The beer still looks good, gonna do 1/2 and 1/2 Tsing Tao and Modelo for variety.
    I used to think the brain was the most important part of the body. Then I realized who was telling me that.
  • Post #154 - June 22nd, 2008, 10:15 am
    Post #154 - June 22nd, 2008, 10:15 am Post #154 - June 22nd, 2008, 10:15 am
    My fiance left the house a couple of hours ago because the fumes from 15 pounds of sliced onions proved too much. When she gets back, she'll have to contend with anchovy redolence. If she calls off the wedding, I blame LTH.
    ...defended from strong temptations to social ambition by a still stronger taste for tripe and onions." Screwtape in The Screwtape Letters by CS Lewis

    Fuckerberg on Food
  • Post #155 - June 22nd, 2008, 10:33 am
    Post #155 - June 22nd, 2008, 10:33 am Post #155 - June 22nd, 2008, 10:33 am
    Kennyz wrote:My fiance left the house a couple of hours ago because the fumes from 15 pounds of sliced onions proved too much. When she gets back, she'll have to contend with anchovy redolence. If she calls off the wedding, I blame LTH.


    If it's any consolation to you, the fingers on my left hand are burning off from mincing those habaneros, which I tried to handle as little as possible.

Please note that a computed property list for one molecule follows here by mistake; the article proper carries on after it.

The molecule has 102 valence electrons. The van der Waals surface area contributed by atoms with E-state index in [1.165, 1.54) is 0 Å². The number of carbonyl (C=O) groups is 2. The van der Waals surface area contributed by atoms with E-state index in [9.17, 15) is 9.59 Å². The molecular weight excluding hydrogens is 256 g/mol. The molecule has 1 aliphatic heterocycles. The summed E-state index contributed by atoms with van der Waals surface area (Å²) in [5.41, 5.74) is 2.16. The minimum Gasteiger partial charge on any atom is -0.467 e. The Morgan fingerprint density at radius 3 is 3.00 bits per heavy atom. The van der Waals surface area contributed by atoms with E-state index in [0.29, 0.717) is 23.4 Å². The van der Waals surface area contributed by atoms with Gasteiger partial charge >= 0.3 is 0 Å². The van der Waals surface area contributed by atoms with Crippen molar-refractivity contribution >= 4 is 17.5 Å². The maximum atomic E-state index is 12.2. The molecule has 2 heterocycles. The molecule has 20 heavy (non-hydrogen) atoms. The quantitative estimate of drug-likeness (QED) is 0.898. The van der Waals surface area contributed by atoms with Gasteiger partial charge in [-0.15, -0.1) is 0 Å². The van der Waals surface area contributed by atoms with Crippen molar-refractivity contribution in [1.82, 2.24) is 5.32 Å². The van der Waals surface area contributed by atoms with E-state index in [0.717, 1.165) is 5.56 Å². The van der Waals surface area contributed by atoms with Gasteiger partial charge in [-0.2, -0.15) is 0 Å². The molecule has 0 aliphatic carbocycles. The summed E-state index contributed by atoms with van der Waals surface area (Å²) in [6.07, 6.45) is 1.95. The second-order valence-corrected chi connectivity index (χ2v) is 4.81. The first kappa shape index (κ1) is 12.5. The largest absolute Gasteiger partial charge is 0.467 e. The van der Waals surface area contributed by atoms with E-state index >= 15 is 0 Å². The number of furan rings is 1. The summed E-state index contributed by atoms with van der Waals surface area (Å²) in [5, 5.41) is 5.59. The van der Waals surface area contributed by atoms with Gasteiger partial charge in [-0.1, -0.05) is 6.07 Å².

• Post #156 - June 22nd, 2008, 10:56 am
    Post #156 - June 22nd, 2008, 10:56 am Post #156 - June 22nd, 2008, 10:56 am
    aschie30 wrote:If it's any consolation to you, the fingers on my left hand are burning off from mincing those habaneros, which I tried to handle as little as possible.
    I use a fork to hold chilies for cutting. I used to do disposable gloves but the fork is better since I'm too likely to forget and raise a gloved hand to my eyes.

    Right now, I'm trying to figure out how I got ham glaze in my hair. The largest ham I ever cooked in my life is now cooling in my kitchen. I sure hope folks are hungry!

    I'm so thrilled at the way this party has come together ... and we haven't even started eating yet. Looking forward to seeing and tasting and hearing about your cooking experiences.